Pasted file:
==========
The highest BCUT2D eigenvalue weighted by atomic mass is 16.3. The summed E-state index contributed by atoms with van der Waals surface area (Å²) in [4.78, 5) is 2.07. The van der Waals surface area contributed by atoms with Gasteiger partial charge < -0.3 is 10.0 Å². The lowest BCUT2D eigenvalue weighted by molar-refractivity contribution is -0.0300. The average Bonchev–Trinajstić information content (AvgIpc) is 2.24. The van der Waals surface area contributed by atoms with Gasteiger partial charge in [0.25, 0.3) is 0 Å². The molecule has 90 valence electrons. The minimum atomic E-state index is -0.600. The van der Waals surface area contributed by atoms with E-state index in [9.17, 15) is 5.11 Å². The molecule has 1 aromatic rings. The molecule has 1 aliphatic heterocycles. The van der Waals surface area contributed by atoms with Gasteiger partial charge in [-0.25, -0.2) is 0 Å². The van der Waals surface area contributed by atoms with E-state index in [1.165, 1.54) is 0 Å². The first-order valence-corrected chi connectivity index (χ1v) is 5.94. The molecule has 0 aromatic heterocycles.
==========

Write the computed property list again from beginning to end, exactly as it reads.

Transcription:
The highest BCUT2D eigenvalue weighted by atomic mass is 16.3. The summed E-state index contributed by atoms with van der Waals surface area (Å²) in [4.78, 5) is 2.07. The van der Waals surface area contributed by atoms with Gasteiger partial charge < -0.3 is 10.0 Å². The lowest BCUT2D eigenvalue weighted by molar-refractivity contribution is -0.0300. The average Bonchev–Trinajstić information content (AvgIpc) is 2.24. The van der Waals surface area contributed by atoms with Gasteiger partial charge in [0.25, 0.3) is 0 Å². The molecule has 90 valence electrons. The minimum atomic E-state index is -0.600. The van der Waals surface area contributed by atoms with E-state index in [9.17, 15) is 5.11 Å². The molecule has 1 aromatic rings. The molecule has 1 aliphatic heterocycles. The van der Waals surface area contributed by atoms with Gasteiger partial charge in [-0.25, -0.2) is 0 Å². The van der Waals surface area contributed by atoms with E-state index in [1.165, 1.54) is 0 Å². The first-order valence-corrected chi connectivity index (χ1v) is 5.94. The molecule has 0 aromatic heterocycles.